By Sarah Pride
With reporting by Angelise Anderson
Patrick Henry College
Dr. John Warwick Montgomery, world renowned apologetics expert, steps up to his classroom podium in Founders Hall. Despite having lived abroad in various other countries during his decades as an influential apologist, the newest addition to the Patrick Henry College faculty speaks with clipped, American tones.
“I understand that you are all getting constipation of the mouth,” he tells his class wryly, “so we’ll have a discussion on Friday.”
He lectures for fifty minutes straight, articulating complicated concepts from the philosophies of science and history, quoting Hume, Marx, and others from memory.
“Philosophers of history try to get an all-embracing view of historical phenomena. So they are metaphysicians,” he says, displaying on an overhead a picture of an “all-seeing eye” and a graph depicting ups and downs in the story of the world. “But the only way to do this is to be outside of history. To have an external revelation.”
Dr. Montgomery, author of more than forty books in five languages on the issues of human rights and biblical apologetics, joined the PHC campus this spring as Distinguished Research Professor of Philosophy and Christian Thought. Arriving in Purcellville from his home in Strasbourg, France, he is teaching Philosophy, Topics in Philosophy: Philosophy in Law, and a directed study apologetics class.
The landmark affiliation brings the College and its students direct access to and association with Dr. Montgomery’s International Academy of Apologetics, Evangelism and Human Rights, a summer-study program for training young Christians in a range of biblical apologetics. Each summer, the Academy will reserve five spots for PHC students.
Dr. Montgomery, who first learned of Patrick Henry College through a BBC documentary in the summer of 2006, was “much impressed” with the College’s mission. Also a long-time admirer of Dr. Gene Edward Veith’s writings on classical learning, Dr. Montgomery contacted PHC’s new Provost shortly after he arrived on campus in May 2006.
“I have greatly respected Dr. Veith’s theological and academic perspective,” Dr. Montgomery notes. “I support classical education which takes Scripture and historic Christian theology with all seriousness.”
A long-time enthusiast of Dr. Montgomery’s writings, PHC President Graham Walker lauds the arrival of a philosopher/theologian of Dr. Montgomery’s magnitude: “He is kind of like a Francis Schaeffer or C.S. Lewis to many folks in the evangelical movement as well as in Europe.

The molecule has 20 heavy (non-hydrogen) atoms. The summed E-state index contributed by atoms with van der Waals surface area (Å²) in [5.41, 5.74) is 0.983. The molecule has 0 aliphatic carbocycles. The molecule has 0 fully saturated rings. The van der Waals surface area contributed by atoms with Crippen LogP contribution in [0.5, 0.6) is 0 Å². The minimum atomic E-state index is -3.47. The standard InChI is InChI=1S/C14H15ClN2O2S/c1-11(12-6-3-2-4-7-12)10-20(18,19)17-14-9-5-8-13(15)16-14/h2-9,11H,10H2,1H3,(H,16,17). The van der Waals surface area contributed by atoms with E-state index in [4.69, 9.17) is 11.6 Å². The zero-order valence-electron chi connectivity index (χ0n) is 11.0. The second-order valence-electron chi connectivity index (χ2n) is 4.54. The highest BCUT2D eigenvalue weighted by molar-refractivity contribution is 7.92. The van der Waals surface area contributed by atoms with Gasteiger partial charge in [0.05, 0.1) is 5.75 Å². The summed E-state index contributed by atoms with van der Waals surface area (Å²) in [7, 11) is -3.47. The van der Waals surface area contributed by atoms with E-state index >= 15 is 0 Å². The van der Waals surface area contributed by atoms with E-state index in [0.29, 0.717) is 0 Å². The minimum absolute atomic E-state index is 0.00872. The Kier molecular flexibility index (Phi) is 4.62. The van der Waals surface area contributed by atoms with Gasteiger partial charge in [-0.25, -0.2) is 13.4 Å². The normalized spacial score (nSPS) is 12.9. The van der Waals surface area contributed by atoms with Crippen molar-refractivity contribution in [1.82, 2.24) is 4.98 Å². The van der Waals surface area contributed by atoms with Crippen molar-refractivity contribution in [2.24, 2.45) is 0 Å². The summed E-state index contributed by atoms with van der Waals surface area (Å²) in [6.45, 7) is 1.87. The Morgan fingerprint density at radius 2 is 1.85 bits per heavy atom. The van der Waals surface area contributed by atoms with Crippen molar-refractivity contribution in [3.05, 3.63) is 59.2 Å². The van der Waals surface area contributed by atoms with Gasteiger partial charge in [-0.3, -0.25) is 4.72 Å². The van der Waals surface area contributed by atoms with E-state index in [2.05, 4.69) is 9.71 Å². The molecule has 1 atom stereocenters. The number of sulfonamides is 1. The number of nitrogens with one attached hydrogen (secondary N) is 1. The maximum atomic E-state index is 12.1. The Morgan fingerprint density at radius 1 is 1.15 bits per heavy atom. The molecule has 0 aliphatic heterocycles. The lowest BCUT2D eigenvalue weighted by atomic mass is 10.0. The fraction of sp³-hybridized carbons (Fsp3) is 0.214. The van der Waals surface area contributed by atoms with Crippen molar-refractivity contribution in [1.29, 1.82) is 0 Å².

“Dr. Montgomery has been an active combatant contending for the faith in the public square for many years,” Dr. Walker adds, “powerfully demonstrating that trusting in Christ is not simply a matter of subjective personal feelings, but stands on evidence. He’s taught many prominent Christian leaders, including Josh McDowell, so our students should consider themselves quite privileged to study under this man.”
Dr. Montgomery returned the compliment, recalling his first meeting with PHC students at a Townhall meeting during Spring semester 2006.
“The student body not only understood what I was doing, but were really enthusiastic about it,” he recalls. “And they understood the classical allusions in my presentation, which usually pass right over the heads of the students. This is a place with a higher quality student body than one would find just about anywhere.”
Recently, Patrick Henry College added Dr. Montgomery’s Global Journal of Classical Theology to the College website and linked it to its main page.
“There aren’t a lot of scholarly journals on the Web,” explains Dr. Montgomery. “Normally, you find a serious journal only in print. What I wanted to do was create that sort of journal and put it on the Web for a much larger audience.”
According to Dr. Montgomery, this journal has two major characteristics. First, it is “theologically solid.” Second, it “includes really excellent academic material.”
“And as the cherry on the sundae,” he exclaims, “we try to explore exciting issues that really touch Christian communities, and that can impact a wider society.”
His introduction in the December, 2007 issue of the Journal discusses the importance of the doctrine of sin and how the inability of modern people to recognize their own sin leads to the devaluation of all other human life. Articles touch on the concepts of natural law and its connection to current culture, and of Heidegger’s theory of being.
All past issues are available on the website, from September, 1998 onward.